EWView/DOS

EWView/DOS uses the serial port directly; it accesses the UART registers and hooks into and handles hardware interrupts directly. In the DOS days this was the only way to get properly responsive handling of flow control.

As far as I can see from the available versions of the code (starting with code dated late 1992/early 1993) no version of EWView/DOS applies any flow control to characters sent to the logger. Characters are, for the most part, sent immediately the computer's UART transmit buffer is empty. However, in the case of the A & B loggers a short delay is inserted after each digit of a trace number sent to the logger when selecting the trace to upload; this is the only case where messages with more than two characters are sent to the logger which might not be processed by the logger quickly enough to avoid an overrun error in the logger's receive buffer.

For flow control of characters from the logger to the computer the operation evolved slightly during the lifetime of the program so the different versions are discussed separately below.

Original EWView/DOS

Versions of EWView/DOS up to and including 9824A (i.e., mid-summer 1998), and perhaps one or two versions immediately after that, simply asserted (set to on) the DTR signal when they were ready to receive characters from the logger and de-asserted DTR when their internal buffer was nearly full.

RTS is asserted when the serial port is first used and left asserted through-out the operation.

The only known change in these versions was that early ones used a buffer size of 200 bytes and de-asserted DTR when the empty space got down to 20 bytes then reasserted DTR when the number of bytes waiting to be processed dropped to 20. Later versions increased the buffer size to 300 bytes and set the corresponding margins to 100 bytes.

Later EWView/DOS

The early versions described above worked fine in a pure DOS environment. However, when run in DOS-emulation under Windows there was a problem. I'm not sure which Windows versions it applied to; from the date code discussed below it's tempting to assume Windows 98 but I suspect it actually applied to earlier versions, probably Windows 3.11 and onwards.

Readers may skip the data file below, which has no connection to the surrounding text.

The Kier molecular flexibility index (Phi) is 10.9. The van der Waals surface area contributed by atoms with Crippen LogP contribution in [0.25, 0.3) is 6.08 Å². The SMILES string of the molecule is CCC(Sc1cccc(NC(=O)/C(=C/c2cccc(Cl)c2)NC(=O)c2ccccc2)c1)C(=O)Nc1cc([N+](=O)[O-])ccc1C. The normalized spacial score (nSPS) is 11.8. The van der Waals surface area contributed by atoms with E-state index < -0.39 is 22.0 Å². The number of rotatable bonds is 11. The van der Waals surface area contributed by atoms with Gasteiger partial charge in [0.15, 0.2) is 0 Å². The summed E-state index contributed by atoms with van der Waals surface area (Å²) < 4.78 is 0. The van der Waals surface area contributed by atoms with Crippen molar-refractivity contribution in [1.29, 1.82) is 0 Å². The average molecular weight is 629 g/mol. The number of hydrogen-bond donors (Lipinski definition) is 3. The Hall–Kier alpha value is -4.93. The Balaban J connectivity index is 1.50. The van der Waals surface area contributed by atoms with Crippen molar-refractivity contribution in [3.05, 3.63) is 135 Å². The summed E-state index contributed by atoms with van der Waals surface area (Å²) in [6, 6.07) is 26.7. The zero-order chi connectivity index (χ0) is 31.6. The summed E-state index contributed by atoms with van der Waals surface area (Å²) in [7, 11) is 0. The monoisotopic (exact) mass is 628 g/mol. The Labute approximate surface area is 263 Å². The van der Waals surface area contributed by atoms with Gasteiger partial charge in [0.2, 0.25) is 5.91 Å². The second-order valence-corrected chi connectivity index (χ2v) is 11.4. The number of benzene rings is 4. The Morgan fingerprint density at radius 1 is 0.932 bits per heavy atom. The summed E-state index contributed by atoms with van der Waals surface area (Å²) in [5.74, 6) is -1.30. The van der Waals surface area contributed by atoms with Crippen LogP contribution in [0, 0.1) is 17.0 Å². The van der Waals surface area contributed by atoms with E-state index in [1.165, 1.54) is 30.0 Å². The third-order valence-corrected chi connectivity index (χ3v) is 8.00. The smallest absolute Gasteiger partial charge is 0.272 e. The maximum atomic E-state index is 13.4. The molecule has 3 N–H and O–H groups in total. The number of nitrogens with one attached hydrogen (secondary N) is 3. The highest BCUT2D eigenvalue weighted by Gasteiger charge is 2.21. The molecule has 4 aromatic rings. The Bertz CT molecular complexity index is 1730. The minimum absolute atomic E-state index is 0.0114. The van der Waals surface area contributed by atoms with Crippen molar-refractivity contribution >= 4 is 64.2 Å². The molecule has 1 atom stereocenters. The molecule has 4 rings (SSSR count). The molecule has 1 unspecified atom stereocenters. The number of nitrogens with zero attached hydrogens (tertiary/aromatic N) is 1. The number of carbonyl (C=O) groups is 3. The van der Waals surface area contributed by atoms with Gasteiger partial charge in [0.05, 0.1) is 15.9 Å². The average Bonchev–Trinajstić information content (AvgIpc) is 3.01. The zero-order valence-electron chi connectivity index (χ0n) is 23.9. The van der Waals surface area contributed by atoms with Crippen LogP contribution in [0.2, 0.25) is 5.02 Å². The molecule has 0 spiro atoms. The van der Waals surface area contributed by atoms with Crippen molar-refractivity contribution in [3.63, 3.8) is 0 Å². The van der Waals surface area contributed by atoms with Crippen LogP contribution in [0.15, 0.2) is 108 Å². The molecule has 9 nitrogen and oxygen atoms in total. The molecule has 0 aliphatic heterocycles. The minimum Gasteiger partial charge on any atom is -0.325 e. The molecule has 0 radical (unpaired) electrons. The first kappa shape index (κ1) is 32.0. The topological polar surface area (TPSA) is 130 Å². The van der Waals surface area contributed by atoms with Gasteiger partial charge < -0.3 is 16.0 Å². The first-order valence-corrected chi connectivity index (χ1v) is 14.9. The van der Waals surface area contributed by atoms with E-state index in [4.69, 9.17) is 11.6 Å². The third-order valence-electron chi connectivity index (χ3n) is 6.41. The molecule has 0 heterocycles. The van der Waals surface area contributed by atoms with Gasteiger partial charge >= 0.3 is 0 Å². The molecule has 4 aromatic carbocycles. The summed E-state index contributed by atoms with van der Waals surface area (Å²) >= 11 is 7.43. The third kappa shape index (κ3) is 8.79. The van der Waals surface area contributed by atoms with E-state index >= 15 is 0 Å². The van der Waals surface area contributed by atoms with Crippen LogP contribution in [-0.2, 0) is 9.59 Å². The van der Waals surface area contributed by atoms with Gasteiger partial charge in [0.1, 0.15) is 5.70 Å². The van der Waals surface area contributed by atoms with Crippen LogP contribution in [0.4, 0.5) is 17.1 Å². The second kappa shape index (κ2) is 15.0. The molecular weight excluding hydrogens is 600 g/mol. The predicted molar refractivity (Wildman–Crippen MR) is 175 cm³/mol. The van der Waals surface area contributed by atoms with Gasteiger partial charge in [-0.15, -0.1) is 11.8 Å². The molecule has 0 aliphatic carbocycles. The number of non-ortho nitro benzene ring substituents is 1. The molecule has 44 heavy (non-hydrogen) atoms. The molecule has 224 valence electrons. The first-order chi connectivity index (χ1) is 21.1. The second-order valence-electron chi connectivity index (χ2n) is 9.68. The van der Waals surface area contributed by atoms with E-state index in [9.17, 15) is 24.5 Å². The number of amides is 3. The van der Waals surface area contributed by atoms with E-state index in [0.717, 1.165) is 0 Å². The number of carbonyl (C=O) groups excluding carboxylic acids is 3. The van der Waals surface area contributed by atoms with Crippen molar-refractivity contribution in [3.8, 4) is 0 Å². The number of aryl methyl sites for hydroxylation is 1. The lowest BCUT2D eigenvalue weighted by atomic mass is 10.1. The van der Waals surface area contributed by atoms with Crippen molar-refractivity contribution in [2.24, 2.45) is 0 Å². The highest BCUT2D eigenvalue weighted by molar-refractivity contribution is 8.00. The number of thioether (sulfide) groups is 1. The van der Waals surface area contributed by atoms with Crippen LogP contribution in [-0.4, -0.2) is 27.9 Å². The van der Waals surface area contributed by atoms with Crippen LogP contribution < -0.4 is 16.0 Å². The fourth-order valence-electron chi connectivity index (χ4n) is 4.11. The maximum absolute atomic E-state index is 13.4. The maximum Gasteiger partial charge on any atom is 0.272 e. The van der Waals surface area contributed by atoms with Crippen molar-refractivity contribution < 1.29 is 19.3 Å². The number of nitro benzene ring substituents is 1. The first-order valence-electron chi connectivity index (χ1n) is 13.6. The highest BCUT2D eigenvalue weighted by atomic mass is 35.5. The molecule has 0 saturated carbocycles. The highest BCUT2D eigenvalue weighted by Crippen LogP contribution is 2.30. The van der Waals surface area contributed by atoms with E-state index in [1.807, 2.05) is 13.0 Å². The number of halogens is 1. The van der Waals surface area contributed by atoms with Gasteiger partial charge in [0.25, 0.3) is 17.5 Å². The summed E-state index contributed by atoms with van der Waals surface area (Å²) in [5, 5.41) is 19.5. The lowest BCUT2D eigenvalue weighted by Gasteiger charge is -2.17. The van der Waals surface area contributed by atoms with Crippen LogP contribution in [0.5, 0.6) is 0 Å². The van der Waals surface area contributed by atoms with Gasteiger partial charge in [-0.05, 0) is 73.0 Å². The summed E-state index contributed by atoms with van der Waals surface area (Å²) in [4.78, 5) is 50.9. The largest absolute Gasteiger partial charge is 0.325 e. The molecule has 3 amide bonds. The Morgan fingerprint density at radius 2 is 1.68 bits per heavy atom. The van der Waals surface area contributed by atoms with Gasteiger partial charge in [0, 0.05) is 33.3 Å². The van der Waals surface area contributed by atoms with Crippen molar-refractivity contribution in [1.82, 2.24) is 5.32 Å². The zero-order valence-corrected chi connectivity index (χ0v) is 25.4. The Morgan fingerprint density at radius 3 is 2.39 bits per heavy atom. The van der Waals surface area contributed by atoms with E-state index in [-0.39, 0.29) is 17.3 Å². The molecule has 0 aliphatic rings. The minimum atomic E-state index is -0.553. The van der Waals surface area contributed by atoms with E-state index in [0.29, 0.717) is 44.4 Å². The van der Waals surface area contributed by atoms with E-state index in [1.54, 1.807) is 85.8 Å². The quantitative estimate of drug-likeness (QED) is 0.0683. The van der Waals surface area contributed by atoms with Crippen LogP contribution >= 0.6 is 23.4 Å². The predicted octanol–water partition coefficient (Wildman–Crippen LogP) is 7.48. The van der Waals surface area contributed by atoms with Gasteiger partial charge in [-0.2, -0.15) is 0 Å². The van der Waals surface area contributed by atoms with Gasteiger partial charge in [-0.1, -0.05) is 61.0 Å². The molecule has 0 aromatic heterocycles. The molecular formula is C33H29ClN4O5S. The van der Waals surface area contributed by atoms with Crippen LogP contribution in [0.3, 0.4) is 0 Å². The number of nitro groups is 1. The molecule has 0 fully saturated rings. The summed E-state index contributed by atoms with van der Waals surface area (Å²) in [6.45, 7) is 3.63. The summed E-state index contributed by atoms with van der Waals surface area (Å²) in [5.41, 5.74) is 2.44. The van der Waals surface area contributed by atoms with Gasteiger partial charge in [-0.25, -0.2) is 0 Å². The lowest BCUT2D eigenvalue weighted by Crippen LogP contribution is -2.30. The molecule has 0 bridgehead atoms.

The problem was that the Windows virtualization intercepted the direct accesses to the UART registers and redirected them as calls to its internal serial port drivers. Because of the general latency of operations introduced by the multitasking Windows environment this introduced an extra level of buffering. Presumably in an attempt to hide this in the case where the serial port is used to communicate with a standard modem the drivers "helpfully" cleared out the receive buffer every time EWView/DOS de-asserted the DTR signal (that being the normal way to indicate to a modem that it should "hang-up" the telephone connection). The consequence was that every time EWView's input buffer nearly filled up received characters were lost.

(My recollection is that this was not typically a problem until large traces were uploaded unless the computer was particularly slow.)

To work around this problem EWView/DOS was changed to have the option of using the RTS signal instead of the DTR signal for flow control. Version 9845A (autumn 1998) has this option. Maybe one or two versions before that also had this capability, but not 9824A or before.

This option is accessed from the main window using ConfigurationUpload:

The choice between DTR and RTS handshake is made using the menu option shown expanded.

Of course, this meant the use of a differently wired upload lead. What I'm not sure about is how many people actually did this. There was a pretty strong prejudice against Windows at that time with regard to competition scoring in the UK and FAI badge and record claim processing so maybe it was not many.

Whichever handshake signal was selected (DTR or RTS) the other was left asserted irrespective of the flow control operation required.

EW Windows Uploader

EW Windows Uploader is a 32-bit Windows program designed for use on Microsoft Windows 95 and NT 4.0 and later. As such it does not do the direct UART access which EWView/DOS does but rather accesses the serial port via the standard Windows API CreateFile function and the associated file-level serial-port-specific functions like SetCommState and SetCommTimeouts.

Late in the development of this program a bug/gotcha was found in versions of Windows 95 and its derivatives (98 and ME) but not NT 4.0 and its derivatives (2000, XP, ...). This is related to handshaking and described in 32bit Windows Serial Port Bug.

The initial approach taken with EW Windows Uploader (that is, with versions up to and including 0428A) was to use both the DTR and RTS signals for receive flow control. In that way the program would work with either the original type of upload cables intended for DTR operation or with ones modified for RTS signalling for EWView/DOS under Windows.

USB Problem